Carefully review the general safety advice on the back of the box cover before starting the experiment.
Read the "Working with Batteries" section of the safety guidelines carefully before proceeding. Always disconnect the setup after finishing the experiment.
Disassemble the setup after the experiment.
Dispose of solid waste together with household garbage.
Dispose of used batteries in accordance with local regulations.
Light can be every color imaginable. When several light beams of different colors combine, they mix to form a ray with a new color. There are seven basic colors: red , orange , yellow , green , blue , indigo , and violet . Other colors are mixtures of the basic colors, and can be separated into their components with special tools.
Different combinations can be used to create the same color. Even some of the basic colors can be created as a mixture of other colors. For example, when you see yellow on your smartphone screen, you're looking at a mixture of green and red lights: . So sometimes, without special tools, it is hard to say what we’re seeing—one pure color of light or a mixture. In fact, any color can be obtained by mixing just three primary colors: red , green , and blue .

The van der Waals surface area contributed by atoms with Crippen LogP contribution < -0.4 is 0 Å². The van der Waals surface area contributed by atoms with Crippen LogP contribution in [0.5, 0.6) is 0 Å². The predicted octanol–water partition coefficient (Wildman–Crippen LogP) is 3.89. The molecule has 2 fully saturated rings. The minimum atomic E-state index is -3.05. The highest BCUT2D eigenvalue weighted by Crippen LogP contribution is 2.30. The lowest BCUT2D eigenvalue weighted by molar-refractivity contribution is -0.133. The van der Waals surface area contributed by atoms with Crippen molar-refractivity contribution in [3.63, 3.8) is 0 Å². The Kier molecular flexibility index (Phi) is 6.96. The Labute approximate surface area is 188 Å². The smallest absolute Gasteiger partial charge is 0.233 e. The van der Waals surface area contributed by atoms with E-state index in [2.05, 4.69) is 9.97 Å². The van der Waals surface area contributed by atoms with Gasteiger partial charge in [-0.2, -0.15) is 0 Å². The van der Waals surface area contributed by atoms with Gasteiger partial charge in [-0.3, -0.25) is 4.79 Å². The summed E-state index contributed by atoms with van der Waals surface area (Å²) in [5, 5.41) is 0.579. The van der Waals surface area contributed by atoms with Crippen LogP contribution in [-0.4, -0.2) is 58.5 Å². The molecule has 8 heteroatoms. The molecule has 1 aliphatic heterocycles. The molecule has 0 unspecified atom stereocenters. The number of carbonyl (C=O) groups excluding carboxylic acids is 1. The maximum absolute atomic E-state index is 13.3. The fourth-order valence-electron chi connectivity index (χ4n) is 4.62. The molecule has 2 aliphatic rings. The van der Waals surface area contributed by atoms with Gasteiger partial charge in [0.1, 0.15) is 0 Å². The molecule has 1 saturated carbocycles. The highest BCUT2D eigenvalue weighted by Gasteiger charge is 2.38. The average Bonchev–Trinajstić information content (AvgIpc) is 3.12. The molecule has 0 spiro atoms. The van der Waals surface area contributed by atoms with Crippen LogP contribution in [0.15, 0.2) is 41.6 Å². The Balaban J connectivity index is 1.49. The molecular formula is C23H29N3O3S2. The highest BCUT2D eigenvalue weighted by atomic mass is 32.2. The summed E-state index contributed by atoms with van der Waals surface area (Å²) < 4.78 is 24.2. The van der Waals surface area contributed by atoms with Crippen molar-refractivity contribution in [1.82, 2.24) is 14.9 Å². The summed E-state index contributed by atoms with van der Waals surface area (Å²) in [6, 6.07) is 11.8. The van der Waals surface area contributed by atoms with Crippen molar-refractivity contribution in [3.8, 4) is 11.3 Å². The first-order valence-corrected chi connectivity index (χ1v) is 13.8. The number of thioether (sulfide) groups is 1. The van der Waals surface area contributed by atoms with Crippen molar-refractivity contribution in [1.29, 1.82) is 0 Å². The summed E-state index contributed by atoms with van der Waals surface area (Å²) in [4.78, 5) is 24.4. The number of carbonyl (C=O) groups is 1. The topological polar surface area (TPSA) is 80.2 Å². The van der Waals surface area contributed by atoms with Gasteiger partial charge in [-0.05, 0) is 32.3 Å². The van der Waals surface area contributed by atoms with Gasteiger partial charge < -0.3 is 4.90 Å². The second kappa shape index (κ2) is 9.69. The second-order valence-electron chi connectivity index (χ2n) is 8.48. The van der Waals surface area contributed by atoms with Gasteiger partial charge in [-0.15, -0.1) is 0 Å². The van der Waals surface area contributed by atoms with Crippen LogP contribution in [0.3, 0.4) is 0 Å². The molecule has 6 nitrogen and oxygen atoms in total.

You may have noticed that white is not in this list of basic colors. A beam of white light is always a mixture of several colored light beams. By removing some of these beams, we can create new colors. The colored cards from the set are called optical filters . They absorb the rays of particular colors, letting the rest through. The cyan filter absorbs the red part of white light, the yellow filter absorbs the blue part , and the magenta filter absorbs the green part . The penlight generates white light, and if you place a filter in front of it, only some of the colored beams can pass through. You see the mixture of remaining colors on the screen. The second filter blocks some more colors, and the final color changes. If the filters block all the colored beams, no light will reach the screen.
Dozens of experiments you can do at home
Kids are now able to engage with science in a way that they simply wouldn’t have been able to in the past as they shrink themselves down to see the world at a molecular level